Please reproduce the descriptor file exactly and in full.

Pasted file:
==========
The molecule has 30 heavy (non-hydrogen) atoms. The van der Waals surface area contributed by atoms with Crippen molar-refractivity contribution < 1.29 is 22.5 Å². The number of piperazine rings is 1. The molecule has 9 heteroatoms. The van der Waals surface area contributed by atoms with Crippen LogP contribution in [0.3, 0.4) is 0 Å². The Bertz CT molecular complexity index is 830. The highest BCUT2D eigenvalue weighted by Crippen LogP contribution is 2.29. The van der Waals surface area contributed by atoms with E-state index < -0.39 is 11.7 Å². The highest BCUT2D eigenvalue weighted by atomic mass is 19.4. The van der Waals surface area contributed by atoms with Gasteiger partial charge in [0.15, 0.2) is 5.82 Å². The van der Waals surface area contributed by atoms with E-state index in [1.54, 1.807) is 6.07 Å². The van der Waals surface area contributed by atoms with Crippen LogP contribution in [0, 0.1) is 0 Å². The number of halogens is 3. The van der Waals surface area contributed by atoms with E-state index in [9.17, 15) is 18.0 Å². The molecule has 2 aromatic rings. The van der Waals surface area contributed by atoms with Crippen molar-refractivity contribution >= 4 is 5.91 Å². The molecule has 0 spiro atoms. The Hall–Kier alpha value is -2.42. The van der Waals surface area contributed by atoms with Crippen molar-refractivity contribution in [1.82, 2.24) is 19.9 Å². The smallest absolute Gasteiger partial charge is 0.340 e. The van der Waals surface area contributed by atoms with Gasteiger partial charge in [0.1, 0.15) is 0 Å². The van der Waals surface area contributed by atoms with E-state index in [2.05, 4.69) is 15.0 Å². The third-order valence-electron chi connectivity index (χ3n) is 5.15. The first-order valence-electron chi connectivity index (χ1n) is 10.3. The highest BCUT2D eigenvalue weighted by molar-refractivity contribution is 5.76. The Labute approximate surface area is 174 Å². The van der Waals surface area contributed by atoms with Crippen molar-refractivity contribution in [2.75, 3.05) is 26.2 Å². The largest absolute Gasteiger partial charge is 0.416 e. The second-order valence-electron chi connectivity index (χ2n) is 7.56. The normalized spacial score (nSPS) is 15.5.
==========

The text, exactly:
The molecule has 30 heavy (non-hydrogen) atoms. The van der Waals surface area contributed by atoms with Crippen molar-refractivity contribution < 1.29 is 22.5 Å². The number of piperazine rings is 1. The molecule has 9 heteroatoms. The van der Waals surface area contributed by atoms with Crippen LogP contribution in [0.3, 0.4) is 0 Å². The Bertz CT molecular complexity index is 830. The highest BCUT2D eigenvalue weighted by Crippen LogP contribution is 2.29. The van der Waals surface area contributed by atoms with E-state index < -0.39 is 11.7 Å². The highest BCUT2D eigenvalue weighted by atomic mass is 19.4. The van der Waals surface area contributed by atoms with Gasteiger partial charge in [0.15, 0.2) is 5.82 Å². The van der Waals surface area contributed by atoms with E-state index in [1.54, 1.807) is 6.07 Å². The van der Waals surface area contributed by atoms with Crippen LogP contribution in [0, 0.1) is 0 Å². The number of halogens is 3. The van der Waals surface area contributed by atoms with E-state index in [9.17, 15) is 18.0 Å². The molecule has 2 aromatic rings. The van der Waals surface area contributed by atoms with Crippen molar-refractivity contribution >= 4 is 5.91 Å². The molecule has 0 spiro atoms. The Hall–Kier alpha value is -2.42. The van der Waals surface area contributed by atoms with Crippen molar-refractivity contribution in [1.82, 2.24) is 19.9 Å². The smallest absolute Gasteiger partial charge is 0.340 e. The van der Waals surface area contributed by atoms with Gasteiger partial charge in [0.1, 0.15) is 0 Å². The van der Waals surface area contributed by atoms with E-state index in [2.05, 4.69) is 15.0 Å². The third-order valence-electron chi connectivity index (χ3n) is 5.15. The first-order valence-electron chi connectivity index (χ1n) is 10.3. The highest BCUT2D eigenvalue weighted by molar-refractivity contribution is 5.76. The Labute approximate surface area is 174 Å². The van der Waals surface area contributed by atoms with Crippen molar-refractivity contribution in [2.75, 3.05) is 26.2 Å². The largest absolute Gasteiger partial charge is 0.416 e. The second-order valence-electron chi connectivity index (χ2n) is 7.56. The normalized spacial score (nSPS) is 15.5.